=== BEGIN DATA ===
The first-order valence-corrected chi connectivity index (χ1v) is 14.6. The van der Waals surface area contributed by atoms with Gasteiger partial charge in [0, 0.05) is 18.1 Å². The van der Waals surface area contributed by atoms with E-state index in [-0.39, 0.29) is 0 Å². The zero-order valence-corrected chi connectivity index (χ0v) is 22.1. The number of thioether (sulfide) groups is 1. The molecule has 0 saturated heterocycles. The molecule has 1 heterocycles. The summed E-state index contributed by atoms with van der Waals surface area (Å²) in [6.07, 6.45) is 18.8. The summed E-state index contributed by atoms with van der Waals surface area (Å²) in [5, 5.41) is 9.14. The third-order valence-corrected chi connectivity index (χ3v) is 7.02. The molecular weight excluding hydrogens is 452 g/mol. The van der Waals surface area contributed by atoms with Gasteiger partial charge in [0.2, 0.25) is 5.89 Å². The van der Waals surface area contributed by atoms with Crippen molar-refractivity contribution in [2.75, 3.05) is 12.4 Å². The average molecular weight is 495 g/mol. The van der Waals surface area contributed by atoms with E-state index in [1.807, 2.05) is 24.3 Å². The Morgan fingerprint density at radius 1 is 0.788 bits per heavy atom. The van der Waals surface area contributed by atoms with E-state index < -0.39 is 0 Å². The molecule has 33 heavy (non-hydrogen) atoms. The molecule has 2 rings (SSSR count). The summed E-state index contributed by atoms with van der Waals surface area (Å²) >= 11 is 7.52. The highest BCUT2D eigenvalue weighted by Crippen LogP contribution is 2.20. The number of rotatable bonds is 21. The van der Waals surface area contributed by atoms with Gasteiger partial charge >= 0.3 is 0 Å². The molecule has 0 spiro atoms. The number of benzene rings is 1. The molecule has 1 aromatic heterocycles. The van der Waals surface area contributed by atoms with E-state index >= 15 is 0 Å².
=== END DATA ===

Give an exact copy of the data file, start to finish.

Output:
The first-order valence-corrected chi connectivity index (χ1v) is 14.6. The van der Waals surface area contributed by atoms with Gasteiger partial charge in [0, 0.05) is 18.1 Å². The van der Waals surface area contributed by atoms with E-state index in [-0.39, 0.29) is 0 Å². The zero-order valence-corrected chi connectivity index (χ0v) is 22.1. The number of thioether (sulfide) groups is 1. The molecule has 0 saturated heterocycles. The molecule has 1 heterocycles. The summed E-state index contributed by atoms with van der Waals surface area (Å²) in [6.07, 6.45) is 18.8. The summed E-state index contributed by atoms with van der Waals surface area (Å²) in [5, 5.41) is 9.14. The third-order valence-corrected chi connectivity index (χ3v) is 7.02. The molecular weight excluding hydrogens is 452 g/mol. The van der Waals surface area contributed by atoms with Gasteiger partial charge in [0.2, 0.25) is 5.89 Å². The van der Waals surface area contributed by atoms with Crippen molar-refractivity contribution in [2.75, 3.05) is 12.4 Å². The average molecular weight is 495 g/mol. The van der Waals surface area contributed by atoms with E-state index in [1.807, 2.05) is 24.3 Å². The Morgan fingerprint density at radius 1 is 0.788 bits per heavy atom. The van der Waals surface area contributed by atoms with E-state index < -0.39 is 0 Å². The molecule has 33 heavy (non-hydrogen) atoms. The molecule has 2 rings (SSSR count). The summed E-state index contributed by atoms with van der Waals surface area (Å²) >= 11 is 7.52. The highest BCUT2D eigenvalue weighted by Crippen LogP contribution is 2.20. The number of rotatable bonds is 21. The van der Waals surface area contributed by atoms with Gasteiger partial charge >= 0.3 is 0 Å². The molecule has 0 spiro atoms. The number of benzene rings is 1. The molecule has 1 aromatic heterocycles. The van der Waals surface area contributed by atoms with E-state index >= 15 is 0 Å².